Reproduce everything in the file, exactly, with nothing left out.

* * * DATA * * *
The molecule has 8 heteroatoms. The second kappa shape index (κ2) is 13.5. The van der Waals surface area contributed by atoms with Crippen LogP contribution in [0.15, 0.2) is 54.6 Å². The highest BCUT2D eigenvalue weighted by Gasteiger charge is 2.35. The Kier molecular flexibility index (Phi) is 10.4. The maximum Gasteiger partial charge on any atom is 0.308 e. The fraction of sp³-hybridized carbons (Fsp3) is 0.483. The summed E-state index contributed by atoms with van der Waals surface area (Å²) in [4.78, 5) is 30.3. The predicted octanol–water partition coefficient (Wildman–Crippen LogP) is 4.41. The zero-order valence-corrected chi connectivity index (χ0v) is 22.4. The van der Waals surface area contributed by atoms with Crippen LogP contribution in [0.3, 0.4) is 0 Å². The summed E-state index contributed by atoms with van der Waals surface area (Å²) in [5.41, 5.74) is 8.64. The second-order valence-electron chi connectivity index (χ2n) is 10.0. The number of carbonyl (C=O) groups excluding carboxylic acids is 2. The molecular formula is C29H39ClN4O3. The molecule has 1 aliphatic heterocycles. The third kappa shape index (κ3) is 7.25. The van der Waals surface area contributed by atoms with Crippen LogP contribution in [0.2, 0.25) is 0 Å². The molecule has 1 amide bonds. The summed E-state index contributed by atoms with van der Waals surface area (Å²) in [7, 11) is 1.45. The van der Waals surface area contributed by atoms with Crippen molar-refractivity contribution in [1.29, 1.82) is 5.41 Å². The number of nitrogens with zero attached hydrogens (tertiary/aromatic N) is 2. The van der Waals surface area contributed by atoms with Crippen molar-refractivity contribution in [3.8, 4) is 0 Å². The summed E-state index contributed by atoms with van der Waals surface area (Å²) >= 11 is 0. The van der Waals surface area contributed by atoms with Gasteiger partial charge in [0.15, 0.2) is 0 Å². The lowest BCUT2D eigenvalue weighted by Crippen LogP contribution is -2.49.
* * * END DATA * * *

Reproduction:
The molecule has 8 heteroatoms. The second kappa shape index (κ2) is 13.5. The van der Waals surface area contributed by atoms with Crippen LogP contribution in [0.15, 0.2) is 54.6 Å². The highest BCUT2D eigenvalue weighted by Gasteiger charge is 2.35. The Kier molecular flexibility index (Phi) is 10.4. The maximum Gasteiger partial charge on any atom is 0.308 e. The fraction of sp³-hybridized carbons (Fsp3) is 0.483. The summed E-state index contributed by atoms with van der Waals surface area (Å²) in [4.78, 5) is 30.3. The predicted octanol–water partition coefficient (Wildman–Crippen LogP) is 4.41. The zero-order valence-corrected chi connectivity index (χ0v) is 22.4. The van der Waals surface area contributed by atoms with Crippen LogP contribution in [0.3, 0.4) is 0 Å². The summed E-state index contributed by atoms with van der Waals surface area (Å²) in [5.41, 5.74) is 8.64. The second-order valence-electron chi connectivity index (χ2n) is 10.0. The number of carbonyl (C=O) groups excluding carboxylic acids is 2. The molecular formula is C29H39ClN4O3. The molecule has 1 aliphatic heterocycles. The third kappa shape index (κ3) is 7.25. The van der Waals surface area contributed by atoms with Crippen LogP contribution in [0.2, 0.25) is 0 Å². The molecule has 1 amide bonds. The summed E-state index contributed by atoms with van der Waals surface area (Å²) in [7, 11) is 1.45. The van der Waals surface area contributed by atoms with Crippen molar-refractivity contribution in [1.29, 1.82) is 5.41 Å². The number of nitrogens with zero attached hydrogens (tertiary/aromatic N) is 2. The van der Waals surface area contributed by atoms with Crippen molar-refractivity contribution in [3.8, 4) is 0 Å². The summed E-state index contributed by atoms with van der Waals surface area (Å²) >= 11 is 0. The van der Waals surface area contributed by atoms with Gasteiger partial charge in [0.15, 0.2) is 0 Å². The lowest BCUT2D eigenvalue weighted by Crippen LogP contribution is -2.49.